Crickets from BLM on who controls its massive $60m bankroll amid leadership chaos

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Some questions have been raised by certain charity auditors in light of revelations that, despite taking in roughly $60 million in donations, the national Black Lives Matter (BLM) organization doesn’t seem to be able to say who exactly is actually in charge of handling that money.

In the 2019 tax filing for the “charity,” the most recent one available, an address is given in Los Angeles – that doesn’t actually exist. The two remaining directors, Shalomyah Bowers and Raymond Howard were contacted by the Washington Examiner – and declined to comment, with one of them reportedly even deleting his social media references to BLM after being contacted. A 2020 return has yet to be filed by the organization, which could possibly lead to BLM being fined by the IRS for delinquency.

CharityWatch, a group that scrutinizes organizations registered as charities for financial malfeasance, was deeply concerned, as expressed by Lauri Styron, the executive director of CharityWatch who says that the failure to file their 2020 returns is a large red flag.

“Like a giant ghost ship full of treasure drifting in the night with no captain, no discernible crew, and no clear direction,” Styron said of the vanished cash (and leaders).

The discrepancies create a situation that is “grossly irregular,” according to Paul Kamenar, a counsel for the National Legal and Policy Center. Kamenar went on to tell the Examiner that a full audit was needed of BLM.

People began to take notice in May of 2021, when Patrisse Cullors, a co-founder of BLM, stepped down as director of Black Lives Matter Global Network, which represents the collective, local BLM chapters. Previously, in December of 2020, the group had received a non-profit label from the IRS, allowing them to collect tax-deductible donations directly. Prior to that, money had been handled by a group called Thousand Currents, and in September of 2020 Cullors had transferred $66.5 million into BLM’s direct accounts.

In the wake of the George Floyd protests, BLM took in $90 million throughout 2020, distributed some to their various subsidiaries, and kept $60 million in its accounts, as confirmed in February of 2021. While donations on its main platform averaged $30.76 each, BLM refused to disclose the names of actual donors, especially the prominent ones who donated significantly more than $30.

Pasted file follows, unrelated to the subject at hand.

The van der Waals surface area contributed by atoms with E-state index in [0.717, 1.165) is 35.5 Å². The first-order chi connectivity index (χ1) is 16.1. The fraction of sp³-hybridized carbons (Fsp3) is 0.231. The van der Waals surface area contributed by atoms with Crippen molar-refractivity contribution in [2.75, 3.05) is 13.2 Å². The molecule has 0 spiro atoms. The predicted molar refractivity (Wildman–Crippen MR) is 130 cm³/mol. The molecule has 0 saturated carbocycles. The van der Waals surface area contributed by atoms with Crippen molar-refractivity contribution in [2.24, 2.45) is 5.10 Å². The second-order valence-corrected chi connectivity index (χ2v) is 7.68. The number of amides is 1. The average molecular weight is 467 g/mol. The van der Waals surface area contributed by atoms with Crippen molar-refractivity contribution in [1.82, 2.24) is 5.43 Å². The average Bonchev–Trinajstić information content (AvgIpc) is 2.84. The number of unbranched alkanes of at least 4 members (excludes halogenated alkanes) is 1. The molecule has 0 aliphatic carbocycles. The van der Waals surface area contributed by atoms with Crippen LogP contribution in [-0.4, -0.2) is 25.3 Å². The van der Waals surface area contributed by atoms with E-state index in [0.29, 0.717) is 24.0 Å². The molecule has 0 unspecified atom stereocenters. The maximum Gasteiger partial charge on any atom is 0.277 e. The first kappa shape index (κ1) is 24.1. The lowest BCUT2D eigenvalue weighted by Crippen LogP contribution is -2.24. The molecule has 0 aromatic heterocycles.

While this information was made public out of an acknowledgment that BLM’s finances had previously been murky and opaque, and would try to be more transparent in the future (as required by an IRS non-profit designation,) other details came to light in April of 2021, provided by the National Legal and Policy Center, showing that Cullors had quietly assembled a vast stretch of properties collectively worth at least $3.2 million.

Cullors immediately began to draw criticism, which she deflected by pointing to her book deals, YouTube deal, and Warner Bros. deal to create programming “for children, young adults and families.” Cullors eventually resigned and handed over the reins to Makani Themba and Monifa Bandele.

The problem, however, is that Themba and Bandele claimed in September that they had never actually taken the positions, following disagreements with the other leaders. The two women even released a statement disavowing the press release that they had actually filled those jobs:

“Although a media advisory was released indicating that we were tapped to play the role of senior co-executives at BLMGN, we were not able to come to an agreement with the acting Leadership Council about our scope of work and authority. As a result, we did not have the opportunity to serve in this capacity.”

Themba and Bandele say they have no idea who was actually running BLM, since they never actually assumed the offices. The only two directors remaining were Bowers and Howard, the two individuals contacted by the Examiner. This has left it an open question as to what happened to the remaining $60 million in BLM accounts.

Kamenar’s watchdog group has some ideas on what needs to happen, however:

“Bottom line: Lot of questionable financial activity, organizational structure, location of the books, etc. that call for a full investigation.”

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